It is quite apparent from the record that defendant company did not do well in 1959. Its collections from customers were not proceeding satisfactorily, and for that reason, among others, its account with plaintiff was falling into arrears. On September 25, 1959 defendant Nigro, as president, executed two assignments of accounts receivable on behalf of defendant company. One of these covered accounts arising from the company's sales of merchandise not manufactured by plaintiff, aggregating $7,895.84, and the other sales of merchandise manufactured by plaintiff (Gillette Division), aggregating $25,355.41, or a total of $33,251.25. It is clear that the assignments were to secure defendant company's debt to plaintiff, the final paragraph of each instrument reading:

"This assignment shall not release the undersigned Assignor from any liability or guarantee under the terms of any agreement or other instrument or otherwise heretofore given by the Assignor to the Assignee. All sums actually received by the Assignee in respect to any or all of the accounts hereby assigned shall be credited against

[73 NJSuper Page 369]

the liability of the Assignor to the Assignee after deduction of any and all costs and expenses of collection."

The consignment contract itself provided for preserving plaintiff's interest and claim to the corporate defendant's accounts receivable arising from sales of consigned merchandise. That contract read, in pertinent part:

"* * * title to such of said goods as at any given time shall not have been sold by the Consignee, and to the accounts receivable or the proceeds, as the case may be, from the sales of the remainder of such goods, shall always be vested in the Consignor, and such goods, accounts receivable and proceeds shall be at all times subject and and [ sic ] under the direction and control of the Consignor * * *" (par. 3(c))

"The Consignee guarantees payment of all bills and accounts for goods sold by him under this agreement * * *. [Upon payment by Consignee] title to such goods or the accounts receivable theretofore or the proceeds thereof so paid for shall pass to the Consignee * * *." (par. 3(d))

"The Consignee shall execute any and all other documents which the Consignor may deem necessary or proper to carry out the purposes of this agreement." (par. 3(f))

At the time of executing the assignments defendant, as president, also executed a form letter which plaintiff might use in notifying account debtors of the assignment.

After receiving the assignments plaintiff proceeded to enforce them. Notice of the assignment of each account receivable was sent to the debtor involved. Plaintiff pursued its usual dunning procedures, including phone calls and visits. A number of the accounts were put in the hands of plaintiff's attorneys, who reported that some of them were uncollectible. Where accounts were disputed plaintiff would attempt to get information from the corporate defendant. Plaintiff managed to collect $12,118.41 in all, or over one-third of the $33,251.25 accounts assigned. Defendant company was credited with the amount collected. The balance of $21,132.84 was regarded as uncollectible. In connection with plaintiff's attempts to collect, it may be noted that of the 117 non-Gillette accounts, averaging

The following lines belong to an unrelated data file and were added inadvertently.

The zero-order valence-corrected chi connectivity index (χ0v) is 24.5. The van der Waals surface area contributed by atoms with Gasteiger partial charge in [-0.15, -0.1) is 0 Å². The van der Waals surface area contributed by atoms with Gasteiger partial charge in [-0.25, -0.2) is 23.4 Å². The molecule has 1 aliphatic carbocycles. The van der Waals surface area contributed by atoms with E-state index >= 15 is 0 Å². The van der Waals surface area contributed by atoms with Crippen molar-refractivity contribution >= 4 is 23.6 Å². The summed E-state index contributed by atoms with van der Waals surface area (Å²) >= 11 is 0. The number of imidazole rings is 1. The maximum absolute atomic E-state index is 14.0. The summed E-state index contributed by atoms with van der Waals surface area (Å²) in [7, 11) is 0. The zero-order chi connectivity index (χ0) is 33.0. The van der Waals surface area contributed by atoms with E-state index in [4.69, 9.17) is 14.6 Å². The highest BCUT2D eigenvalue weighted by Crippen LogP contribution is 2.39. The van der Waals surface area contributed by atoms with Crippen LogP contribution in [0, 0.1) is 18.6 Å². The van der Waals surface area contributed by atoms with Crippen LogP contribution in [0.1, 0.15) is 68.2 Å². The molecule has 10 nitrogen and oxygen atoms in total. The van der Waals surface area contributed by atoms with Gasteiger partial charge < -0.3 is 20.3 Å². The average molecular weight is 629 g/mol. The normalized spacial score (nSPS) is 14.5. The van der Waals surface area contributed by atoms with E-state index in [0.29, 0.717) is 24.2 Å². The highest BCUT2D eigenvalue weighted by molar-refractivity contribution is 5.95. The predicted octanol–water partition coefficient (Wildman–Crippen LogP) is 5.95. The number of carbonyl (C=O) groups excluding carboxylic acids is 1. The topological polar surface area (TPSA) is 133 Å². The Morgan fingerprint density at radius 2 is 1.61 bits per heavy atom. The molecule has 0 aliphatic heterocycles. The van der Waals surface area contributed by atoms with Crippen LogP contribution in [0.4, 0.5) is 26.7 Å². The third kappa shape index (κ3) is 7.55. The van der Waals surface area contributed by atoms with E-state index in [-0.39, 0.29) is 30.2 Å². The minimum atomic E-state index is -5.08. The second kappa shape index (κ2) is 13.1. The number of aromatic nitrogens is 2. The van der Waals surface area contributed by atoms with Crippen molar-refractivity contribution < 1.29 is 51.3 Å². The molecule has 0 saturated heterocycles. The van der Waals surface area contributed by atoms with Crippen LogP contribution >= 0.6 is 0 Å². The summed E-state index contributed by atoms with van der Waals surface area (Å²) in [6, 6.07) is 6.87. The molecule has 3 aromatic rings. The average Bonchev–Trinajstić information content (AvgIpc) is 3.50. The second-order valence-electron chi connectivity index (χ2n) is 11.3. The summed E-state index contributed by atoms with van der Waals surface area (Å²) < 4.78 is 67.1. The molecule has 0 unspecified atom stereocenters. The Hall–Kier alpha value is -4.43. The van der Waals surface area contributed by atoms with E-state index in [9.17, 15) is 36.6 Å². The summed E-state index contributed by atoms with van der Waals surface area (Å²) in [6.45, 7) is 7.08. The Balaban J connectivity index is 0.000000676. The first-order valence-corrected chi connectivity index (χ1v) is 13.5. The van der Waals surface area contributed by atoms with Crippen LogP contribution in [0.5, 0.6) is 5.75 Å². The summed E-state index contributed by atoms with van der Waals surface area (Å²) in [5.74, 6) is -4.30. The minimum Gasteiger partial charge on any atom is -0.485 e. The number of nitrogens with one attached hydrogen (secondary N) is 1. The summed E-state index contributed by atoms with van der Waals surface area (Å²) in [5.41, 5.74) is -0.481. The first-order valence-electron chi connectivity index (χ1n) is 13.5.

[73 NJSuper Page 370]

$67.49, only 23 exceeded $100. Of the 149 accounts representing Gillette merchandise sold by defendant company, the average face amount was $170.17, only 44 exceeding $100. Incidentally, we observe that at no time during the trial, nor presently, have defendants suggested that the accounts were in fact worth their face value, nor did they attempt to prove their actual value.

The trial court specifically charged the jury that it was to determine whether plaintiff had exercised "that degree of diligence which a reasonably prudent business man would have exercised under the circumstances in the collection of the accounts receivable." Defendant company's difficulty in collecting the accounts prior to the assignments was a fact to be taken into consideration in determining whether plaintiff had exercised due diligence. The judge pointed out that plaintiff had sought to establish that the usual dunning procedures had been followed. It was for defendants, he said, to satisfy the jury by the greater weight of the credible evidence that plaintiff had failed to exercise due diligence in attempting to collect the accounts. If there was such a failure, the jury was to determine whether it resulted in a diminution in the value of the security of the accounts receivable.

Since the trial judge found that the corporate defendant's liability for $32,922.57, and the uncollected face amount of the assigned accounts of $21,132.84 were uncontroverted, he charged the jury that the only question to be resolved was whether plaintiff used reasonable diligence in collecting the accounts receivable. The jury resolved the question in plaintiff's favor. It is inferable that it did so because defendants failed to adduce any proof that plaintiff did less than it reasonably should have in realizing upon the accounts assigned to it.